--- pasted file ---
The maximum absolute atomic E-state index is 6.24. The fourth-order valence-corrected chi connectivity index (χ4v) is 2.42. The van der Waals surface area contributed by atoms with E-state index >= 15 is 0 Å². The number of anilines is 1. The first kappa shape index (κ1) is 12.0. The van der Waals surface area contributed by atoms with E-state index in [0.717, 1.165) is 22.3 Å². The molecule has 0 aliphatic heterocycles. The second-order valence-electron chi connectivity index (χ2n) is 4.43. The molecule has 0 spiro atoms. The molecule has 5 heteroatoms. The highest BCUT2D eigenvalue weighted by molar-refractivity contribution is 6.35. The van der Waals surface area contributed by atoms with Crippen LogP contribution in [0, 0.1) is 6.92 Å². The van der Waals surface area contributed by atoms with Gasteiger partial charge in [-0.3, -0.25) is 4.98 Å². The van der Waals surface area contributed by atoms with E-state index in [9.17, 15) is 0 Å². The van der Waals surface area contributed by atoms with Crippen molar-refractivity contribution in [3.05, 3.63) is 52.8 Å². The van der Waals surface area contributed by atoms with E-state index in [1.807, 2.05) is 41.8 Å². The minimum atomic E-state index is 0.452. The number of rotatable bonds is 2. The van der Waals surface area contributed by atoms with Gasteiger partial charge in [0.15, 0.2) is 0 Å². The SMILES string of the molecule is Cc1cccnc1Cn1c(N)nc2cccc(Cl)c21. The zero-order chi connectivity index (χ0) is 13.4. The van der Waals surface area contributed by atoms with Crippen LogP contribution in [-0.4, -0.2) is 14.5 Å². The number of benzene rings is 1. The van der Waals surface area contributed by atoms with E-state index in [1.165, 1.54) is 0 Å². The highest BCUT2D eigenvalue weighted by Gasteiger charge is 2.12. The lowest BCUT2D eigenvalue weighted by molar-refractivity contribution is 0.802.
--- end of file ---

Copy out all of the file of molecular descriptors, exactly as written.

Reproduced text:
The maximum absolute atomic E-state index is 6.24. The fourth-order valence-corrected chi connectivity index (χ4v) is 2.42. The van der Waals surface area contributed by atoms with E-state index >= 15 is 0 Å². The number of anilines is 1. The first kappa shape index (κ1) is 12.0. The van der Waals surface area contributed by atoms with E-state index in [0.717, 1.165) is 22.3 Å². The molecule has 0 aliphatic heterocycles. The second-order valence-electron chi connectivity index (χ2n) is 4.43. The molecule has 0 spiro atoms. The molecule has 5 heteroatoms. The highest BCUT2D eigenvalue weighted by molar-refractivity contribution is 6.35. The van der Waals surface area contributed by atoms with Crippen LogP contribution in [0, 0.1) is 6.92 Å². The van der Waals surface area contributed by atoms with Gasteiger partial charge in [-0.3, -0.25) is 4.98 Å². The van der Waals surface area contributed by atoms with E-state index in [9.17, 15) is 0 Å². The van der Waals surface area contributed by atoms with Crippen molar-refractivity contribution in [3.05, 3.63) is 52.8 Å². The van der Waals surface area contributed by atoms with E-state index in [1.807, 2.05) is 41.8 Å². The minimum atomic E-state index is 0.452. The number of rotatable bonds is 2. The van der Waals surface area contributed by atoms with Gasteiger partial charge in [0.15, 0.2) is 0 Å². The SMILES string of the molecule is Cc1cccnc1Cn1c(N)nc2cccc(Cl)c21. The zero-order chi connectivity index (χ0) is 13.4. The van der Waals surface area contributed by atoms with Crippen LogP contribution in [-0.4, -0.2) is 14.5 Å². The number of benzene rings is 1. The van der Waals surface area contributed by atoms with E-state index in [1.165, 1.54) is 0 Å². The highest BCUT2D eigenvalue weighted by Gasteiger charge is 2.12. The lowest BCUT2D eigenvalue weighted by molar-refractivity contribution is 0.802.